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Tribute to Heath Ledger with Aura Reading, Face Reading

 

Some actors are enormously evolved, spiritually. We watch them and enjoy their auric modeling. (That means the way people receive a contact high from another person’s aura.)

Heath Ledger, found dead yesterday, at 28, was such an actor. He was also one of the very gifted ones who would take a role, acting all the way down into changes to his aura.

I’m now starting to prepare my annual readings for Academy Award nominees. This became a tradition after I did an in-depth article for the Chicago Sun-Times in 2006. It’s fascinating to do comparison readings of nominees for Best Actor. I find a photo of each nominee when being “normal” and compare it to that nominee when in role.

 

Below is an interview from the Chicago Sun-Times, published almost exactly a year ago, where I read him after his huge success with “Brokeback Mountain.” Paige Wiser was the reporter, one of my favorites I’ve ever worked with. Click here to download other features that I have done with Paige. (Yes, you do have to pay a nominal fee.)

We have collaborated on dozens of articles, probably the first in-depth aura readings and face readings in any major American newspaper.

This year’s readings will be in the February issue of my monthly zine, “Reading Life Deeper.” You can sign up for your free subscription at this link. 

Only an extraordinary actor can change so much for a role that even one chakra is altered. Health was able to change them all.

Power Source: Leading men Jake Gyllenhaal and Heath Ledger have drive, presence written all over their faces

In “Brokeback Mountain,” Jake Gyllenhaal and Heath Ledger play star-crossed lovers. Critics say their connection is palpable; so does Rose Rosetree, who sees similarities in the actors’ auras, and in their facial features.

We talked to Rosetree, author of “Aura Reading Through All Your Senses,” to see what gives these cowboys their chemistry.

GYLLENHAAL’’S AURA

“When you look at his root chakra, the overall vibe of who he is, he’s got a sensitive presence more than a large presence,” Rosetree says. There’’s something interesting in his sex chakra. “He’’s got huge sex appeal, and it’’s very, very female.”

That’’s not to say he’’s bisexual; everyone has male and female qualities that lay somewhere in the sexuality continuum, Rosetree explains. “He’’s got a deceptive outer softness, with rage and strength beneath.” When he’’s challenged, his power grows even stronger.

Gyllenhaal’’s aura also reveals he’’s “empowered by empathy,” Rosetree says. It’’s a gift, but it’’s not fully developed yet.

“He’’s got huge, brittle walls around his heart chakra,” she says. “When people put up walls, it’’s an attempt not to take on other people’’s pain. Walls never work and just make a person limited in some way.”  Could it be a reaction to his off-and-on relationship with Kirsten Dunst?

His throat chakra shows he has a talent as a communicator. He can project images of himself like nobody’’s business, but personally, Gyllenhaal’’s in hiding. Rosetree cuts him some slack here.

He’’s still a young thing,” she says. “He doesn’’t know a lot yet about who he is.”  Go back and watch “Donnie Darko,” says Rosetree, to see his aura in action. “You can see him project his feminine energy, wrapped in male bluster.”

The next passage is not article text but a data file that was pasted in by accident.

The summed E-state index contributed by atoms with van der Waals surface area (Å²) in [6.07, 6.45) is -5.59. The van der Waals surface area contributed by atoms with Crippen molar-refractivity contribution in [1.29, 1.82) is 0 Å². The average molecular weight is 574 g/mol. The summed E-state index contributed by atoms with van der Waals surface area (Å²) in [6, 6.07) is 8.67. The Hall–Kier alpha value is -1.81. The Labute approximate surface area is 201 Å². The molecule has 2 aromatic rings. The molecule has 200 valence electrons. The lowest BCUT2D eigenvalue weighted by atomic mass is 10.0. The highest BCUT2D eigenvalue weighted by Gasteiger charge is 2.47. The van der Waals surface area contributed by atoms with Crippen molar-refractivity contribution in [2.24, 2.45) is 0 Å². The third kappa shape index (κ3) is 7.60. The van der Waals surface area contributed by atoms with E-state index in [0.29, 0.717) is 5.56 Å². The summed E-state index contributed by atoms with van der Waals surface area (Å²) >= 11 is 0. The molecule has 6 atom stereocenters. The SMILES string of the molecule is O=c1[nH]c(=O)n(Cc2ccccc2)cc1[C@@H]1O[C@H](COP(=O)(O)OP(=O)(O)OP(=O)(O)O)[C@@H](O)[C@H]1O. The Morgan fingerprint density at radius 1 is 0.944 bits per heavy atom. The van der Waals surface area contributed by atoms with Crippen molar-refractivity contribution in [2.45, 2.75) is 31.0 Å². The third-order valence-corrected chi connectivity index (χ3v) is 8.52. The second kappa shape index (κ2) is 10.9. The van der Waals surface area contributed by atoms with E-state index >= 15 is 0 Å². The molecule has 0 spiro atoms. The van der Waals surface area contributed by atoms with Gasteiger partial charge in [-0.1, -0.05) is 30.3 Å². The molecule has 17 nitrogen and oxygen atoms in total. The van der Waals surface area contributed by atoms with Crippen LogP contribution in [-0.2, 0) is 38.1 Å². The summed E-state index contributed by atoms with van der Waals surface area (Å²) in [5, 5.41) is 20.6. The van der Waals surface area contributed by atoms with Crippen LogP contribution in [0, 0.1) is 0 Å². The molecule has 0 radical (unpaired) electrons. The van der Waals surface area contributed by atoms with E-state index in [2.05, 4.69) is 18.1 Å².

LEDGER’S AURA

“At Heath’’s root chakra is a masculine projection with a feminine tinge,” she says. “It’’s clear to me from his root chakra, and the sex databank at his second chakra, that he’’s done a lot of personal healing regarding his sexuality.”  There’’s “scar tissue” there, she says.  He’’s not only healed from his high-profile relationships with Heather Graham and Naomi Watts, but learned from them. At his second chakra, there’s a huge projection,— just like Gyllenhaal’’s, Rosetree says. “He has bluster on the outside and vulnerability on the inside.” He also has a talent for helping people find steadiness. Then we amble over to his heart chakra,” Rosetree says. “He has worked really hard to seem emotionally tough. I’’d say, at this point in his development, he is a portrayer of feelings rather than an explorer of his own feelings.”  She stumbled onto something interesting at his throat chakra: a vortex configuration. “He pulls people into his silence,” Rosetree says. “Marlon Brando had something similar. Brando had, deep within his vortex, an explosive rage. What Heath has instead is tremendous sweetness.”

THEIR FACES

Gyllenhaal and Ledger have many features in common. For instance, take a look at their chiseled upper lips and unusual lip definition.

“There’’s skin around the lip that’s kind of a natural lip liner,” Rosetree says. “This is about a gift for communicating information about how people feel, including emotions, including sexuality. It shows that they have very high standards. The downside is that each can be his own harshest critic.” The actors also have narrow jaws, which is out of the ordinary for a leading man. “It’s about having sensitivity to conflict,” Rosetree says.  “They’’re more aware than most people are when folks aren’’t getting along. They have a need to fix conflicts early or get out of the relationship.  And then there are their low brows: “Their eyebrows almost tumble into their eyes,” Rosetree says. “That means that blurting things out is very important to them. Spontaneous communication.”  She also noticed the bottom eyelid of each actor is a straight line. This indicates tremendous loyalty to proven friends, and at the same time being very hard to get to know. Gyllenhaal and Ledger are big believers in “stranger danger.”  Lastly, their ears: Both men have out-angled ears. “Not as much as Clark Gable’s, but in that direction,” Rosetree says. “It means that they’’re rebels in real life.”  And “reel” life. Only rebels, of course, would star in “Brokeback Mountain” in the first place. Intrigued by auras? Visit https://www.rose-rosetree.com.